What do these case studies tell us about how to manage


Ensure clear and coherent objectives for how funds are allocated: Be clear about
the objective of transformation itself in addition to the objective of the funding.


Engage stakeholders in transformation: Engage with the public, patients, and staff,
build a dialogue about the process of change, and actively address concerns as a means of
facilitating transformation.


Effective leadership is vital: Good local leadership is conducive to the bottom-up

development of transformation plans and seeing them through to implementation, while strong
national leadership is important to set and maintain direction.


Base plans on an established evidence base: Evidence should inform, where

possible, decisions about what to implement as well as how to do it. A stepped approach to the
requirement for evidence can be built into funding allocation.


Balance implementation, innovation and risk: Innovation is essential to develop new

solutions to existing problems and deliver cost efficiency, so there must be space for failure and
risk taking. The GEC Fund provides a good example of this.


Set funding in line with the scale of transformation expected: In cases of major
service transformation, it was common for costs to be underestimated. While mechanisms for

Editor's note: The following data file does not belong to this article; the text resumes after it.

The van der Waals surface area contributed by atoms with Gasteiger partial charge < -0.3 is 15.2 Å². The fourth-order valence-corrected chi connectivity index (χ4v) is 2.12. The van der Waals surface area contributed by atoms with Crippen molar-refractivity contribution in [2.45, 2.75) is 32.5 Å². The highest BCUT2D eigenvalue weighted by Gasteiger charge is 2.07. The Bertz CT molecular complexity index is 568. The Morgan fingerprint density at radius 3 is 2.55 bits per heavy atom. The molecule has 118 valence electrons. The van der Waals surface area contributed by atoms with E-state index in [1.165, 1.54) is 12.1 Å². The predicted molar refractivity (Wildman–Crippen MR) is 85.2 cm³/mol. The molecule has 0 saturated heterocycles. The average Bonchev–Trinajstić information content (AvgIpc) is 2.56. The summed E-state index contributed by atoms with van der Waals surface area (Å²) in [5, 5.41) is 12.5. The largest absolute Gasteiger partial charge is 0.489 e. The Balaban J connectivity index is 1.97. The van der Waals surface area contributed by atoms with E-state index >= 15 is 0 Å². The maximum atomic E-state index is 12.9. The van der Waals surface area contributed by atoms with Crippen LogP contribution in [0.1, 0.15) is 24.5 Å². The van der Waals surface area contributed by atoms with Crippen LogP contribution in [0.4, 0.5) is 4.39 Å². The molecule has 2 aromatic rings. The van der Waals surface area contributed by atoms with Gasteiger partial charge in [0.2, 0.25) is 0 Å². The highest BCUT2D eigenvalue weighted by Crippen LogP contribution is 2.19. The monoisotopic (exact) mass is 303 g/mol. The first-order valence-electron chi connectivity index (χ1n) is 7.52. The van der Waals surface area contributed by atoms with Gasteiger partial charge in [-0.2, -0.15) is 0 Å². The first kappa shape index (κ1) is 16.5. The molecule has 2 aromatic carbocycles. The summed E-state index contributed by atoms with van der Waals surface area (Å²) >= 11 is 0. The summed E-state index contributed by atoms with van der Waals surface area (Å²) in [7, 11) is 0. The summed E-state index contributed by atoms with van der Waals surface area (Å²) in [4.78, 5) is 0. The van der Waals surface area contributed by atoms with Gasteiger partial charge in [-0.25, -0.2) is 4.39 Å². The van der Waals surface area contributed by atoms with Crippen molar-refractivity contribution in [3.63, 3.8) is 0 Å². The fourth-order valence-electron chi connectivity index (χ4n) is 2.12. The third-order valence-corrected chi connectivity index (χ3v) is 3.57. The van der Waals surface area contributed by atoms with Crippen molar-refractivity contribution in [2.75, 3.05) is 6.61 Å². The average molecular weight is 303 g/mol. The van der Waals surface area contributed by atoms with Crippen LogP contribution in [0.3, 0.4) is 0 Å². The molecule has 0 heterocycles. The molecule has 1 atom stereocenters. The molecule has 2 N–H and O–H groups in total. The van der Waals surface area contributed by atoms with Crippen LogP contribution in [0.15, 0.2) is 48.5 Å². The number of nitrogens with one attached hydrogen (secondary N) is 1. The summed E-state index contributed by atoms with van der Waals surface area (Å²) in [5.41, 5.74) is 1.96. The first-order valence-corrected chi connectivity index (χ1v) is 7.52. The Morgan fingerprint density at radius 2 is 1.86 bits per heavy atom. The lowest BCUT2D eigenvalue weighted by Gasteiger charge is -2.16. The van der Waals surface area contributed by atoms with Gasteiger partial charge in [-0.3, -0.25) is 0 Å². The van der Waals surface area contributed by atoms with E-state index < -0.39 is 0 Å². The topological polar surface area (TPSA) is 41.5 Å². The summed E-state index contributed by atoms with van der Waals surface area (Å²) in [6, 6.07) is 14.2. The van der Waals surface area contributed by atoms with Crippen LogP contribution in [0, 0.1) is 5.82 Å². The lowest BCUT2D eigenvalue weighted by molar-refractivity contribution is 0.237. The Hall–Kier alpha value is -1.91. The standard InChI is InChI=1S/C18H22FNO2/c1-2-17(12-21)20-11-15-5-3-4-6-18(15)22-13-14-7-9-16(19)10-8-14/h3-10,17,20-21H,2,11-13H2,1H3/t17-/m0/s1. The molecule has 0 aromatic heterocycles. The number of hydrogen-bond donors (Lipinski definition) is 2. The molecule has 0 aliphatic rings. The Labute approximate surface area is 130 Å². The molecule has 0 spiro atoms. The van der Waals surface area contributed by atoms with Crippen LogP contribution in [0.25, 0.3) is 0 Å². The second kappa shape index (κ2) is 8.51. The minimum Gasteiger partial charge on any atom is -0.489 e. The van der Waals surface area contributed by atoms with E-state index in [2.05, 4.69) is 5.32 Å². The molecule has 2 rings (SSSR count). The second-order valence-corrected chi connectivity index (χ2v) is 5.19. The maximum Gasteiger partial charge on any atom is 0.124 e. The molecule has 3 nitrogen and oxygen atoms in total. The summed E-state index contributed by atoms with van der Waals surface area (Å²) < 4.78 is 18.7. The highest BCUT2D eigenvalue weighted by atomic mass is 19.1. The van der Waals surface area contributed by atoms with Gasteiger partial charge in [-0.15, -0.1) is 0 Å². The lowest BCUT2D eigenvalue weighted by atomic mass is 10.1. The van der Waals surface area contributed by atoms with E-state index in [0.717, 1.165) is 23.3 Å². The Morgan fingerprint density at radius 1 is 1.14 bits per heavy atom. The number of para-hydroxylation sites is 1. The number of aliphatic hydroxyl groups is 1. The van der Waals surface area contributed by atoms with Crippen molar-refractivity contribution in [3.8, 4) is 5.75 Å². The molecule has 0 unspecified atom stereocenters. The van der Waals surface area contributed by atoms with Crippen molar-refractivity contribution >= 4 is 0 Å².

releasing funding (including sale of estate, improvements in cost efficiency and reduced service
use) were often core components of the original cost estimates, in practice, they largely failed to


Funding allocation must be sustainable and flexible: Funding should take into
account longer term running costs of new provision (including double-running costs while
establishing new services) and allow different streams of funding for different purposes. The
ability to ring-fence transformation funding is also important.


Plan for the workforce implications of transformation itself: Projects must allow
front-line staff to be released from their day-to-day roles in order to contribute to transformation,
while also actively engaging with people to encourage their support for change.


Investment in learning and evaluation is essential: Several case studies failed to

ensure appropriate evaluation and effectively disseminate learning, leaving new approaches
open to criticism. The London Challenge and the GEC Fund demonstrate how learning and
evaluation can be built into fund infrastructure.


Ensure accountability in management of transformation and funding allocation: A

range of mechanisms have been used to improve accountability, including asking for matched
funding, using milestones, basing accountability on peer-to-peer support and outcomes data, and
setting up independent organisations to manage funding and the transformation process.


Be realistic about timescales: It takes longer than you think to achieve

transformation. All four of our health care case studies exhibited delays beyond their original


Choose wisely between national or local administration: Providing appropriate

expertise and support will ensure that projects are capable of delivering and are sustainable.
National guidance can support progress, especially where transformation impinges on areas
under the remit of national bodies.


There are always unknown and unintended consequences of

transformation: Strong evaluation helps, but extra resources are often needed to respond to
emerging evidence. The value of establishing dedicated leadership and organisational support,